InterVarsity Allowed Back on Wayne State Campus 2 Days After Lawsuit Over Christian Leadership
Two days after InterVarsity sued Wayne State University for removing its recognition as an official organization because it requires student leaders to be Christian, the university has decided to reverse its decision.
"After a review of the situation and communicating with the InterVarsity Christian Fellowship organization, Wayne State has decided to recertify the group as an official student organization," the university said in a statement Thursday posted by the Detroit Free Press.
"The InterVarsity student group is committed to welcoming and including all students, and the university will not intervene in the group's leadership selection."
Lori Windham, senior counsel at Becket, a religious liberty law firm that represented InterVarsity, celebrated the reversal, saying in a statement released Thursday that it's "good that Wayne State saw the light after it felt the heat."
"But after putting these students through the runaround for months, a last-minute change of heart is hardly enough. This kind of official religious discrimination should never happen again," said Windham.
In October, Wayne State decided to de-recognize InterVarsity as a student group over the organization's policy of only allowing Christians to serve as leaders.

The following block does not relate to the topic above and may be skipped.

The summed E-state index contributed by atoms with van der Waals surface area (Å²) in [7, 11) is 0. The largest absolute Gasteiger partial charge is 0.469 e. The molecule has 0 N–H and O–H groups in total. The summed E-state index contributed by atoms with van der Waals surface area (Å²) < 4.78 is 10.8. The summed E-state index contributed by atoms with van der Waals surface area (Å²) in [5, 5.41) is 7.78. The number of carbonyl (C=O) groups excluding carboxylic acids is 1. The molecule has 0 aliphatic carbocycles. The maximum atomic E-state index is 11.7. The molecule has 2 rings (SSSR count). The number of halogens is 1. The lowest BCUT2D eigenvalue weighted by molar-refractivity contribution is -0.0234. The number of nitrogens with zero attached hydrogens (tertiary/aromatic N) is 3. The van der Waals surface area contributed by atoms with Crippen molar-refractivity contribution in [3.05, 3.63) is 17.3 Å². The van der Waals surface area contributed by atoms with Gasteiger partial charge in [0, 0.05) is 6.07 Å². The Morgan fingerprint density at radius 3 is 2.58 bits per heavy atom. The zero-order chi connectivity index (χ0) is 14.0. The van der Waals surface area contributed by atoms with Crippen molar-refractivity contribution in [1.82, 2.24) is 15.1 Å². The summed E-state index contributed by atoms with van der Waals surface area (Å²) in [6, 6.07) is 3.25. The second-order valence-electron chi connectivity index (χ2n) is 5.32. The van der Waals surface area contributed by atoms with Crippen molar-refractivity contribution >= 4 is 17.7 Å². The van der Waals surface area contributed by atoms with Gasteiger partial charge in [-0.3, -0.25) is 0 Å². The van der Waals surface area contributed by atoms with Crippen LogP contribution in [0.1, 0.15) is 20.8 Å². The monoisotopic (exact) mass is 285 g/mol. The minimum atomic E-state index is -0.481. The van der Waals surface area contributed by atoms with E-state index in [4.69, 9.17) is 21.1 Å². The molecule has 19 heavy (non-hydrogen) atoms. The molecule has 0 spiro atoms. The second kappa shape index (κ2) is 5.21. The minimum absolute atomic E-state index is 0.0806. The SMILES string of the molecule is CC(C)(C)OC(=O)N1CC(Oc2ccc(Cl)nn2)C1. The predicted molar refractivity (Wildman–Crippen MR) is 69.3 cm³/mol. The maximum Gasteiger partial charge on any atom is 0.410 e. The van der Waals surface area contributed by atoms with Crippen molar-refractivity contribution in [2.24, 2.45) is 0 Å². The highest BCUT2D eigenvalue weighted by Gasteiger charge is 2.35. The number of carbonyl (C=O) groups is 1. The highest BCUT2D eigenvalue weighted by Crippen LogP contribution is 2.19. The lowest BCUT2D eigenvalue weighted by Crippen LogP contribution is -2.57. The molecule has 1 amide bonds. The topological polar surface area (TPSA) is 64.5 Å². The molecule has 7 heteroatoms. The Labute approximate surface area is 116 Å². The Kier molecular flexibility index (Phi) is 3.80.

By losing its official status, InterVarsity could no longer take advantage of certain campus benefits, like reserving meeting rooms for free, hosting free tables at events, and applying for certain campus funding.
Earlier this week, InterVarsity filed a lawsuit in the U.S. District Court for Western Michigan with the aid of Becket against Wayne State.
The suit argued in part that the actions taken against InterVarsity over its leadership standards were hypocritical, given that the university allows other student groups to be strict in their choosing of leaders.
"Wayne State — an arm of the Michigan State government — makes the remarkable claim that it violates university policies for InterVarsity Christian Fellowship to choose only Christian leaders rather than Jewish, Muslim, or atheist ones," read the lawsuit.
"Wayne State rightly allows fraternities to have only male leaders, female athletic clubs to have only female leaders, and African-American clubs to have only African-American leaders. But Wayne State cannot then say it is wrong for a Christian club to have only Christian leaders."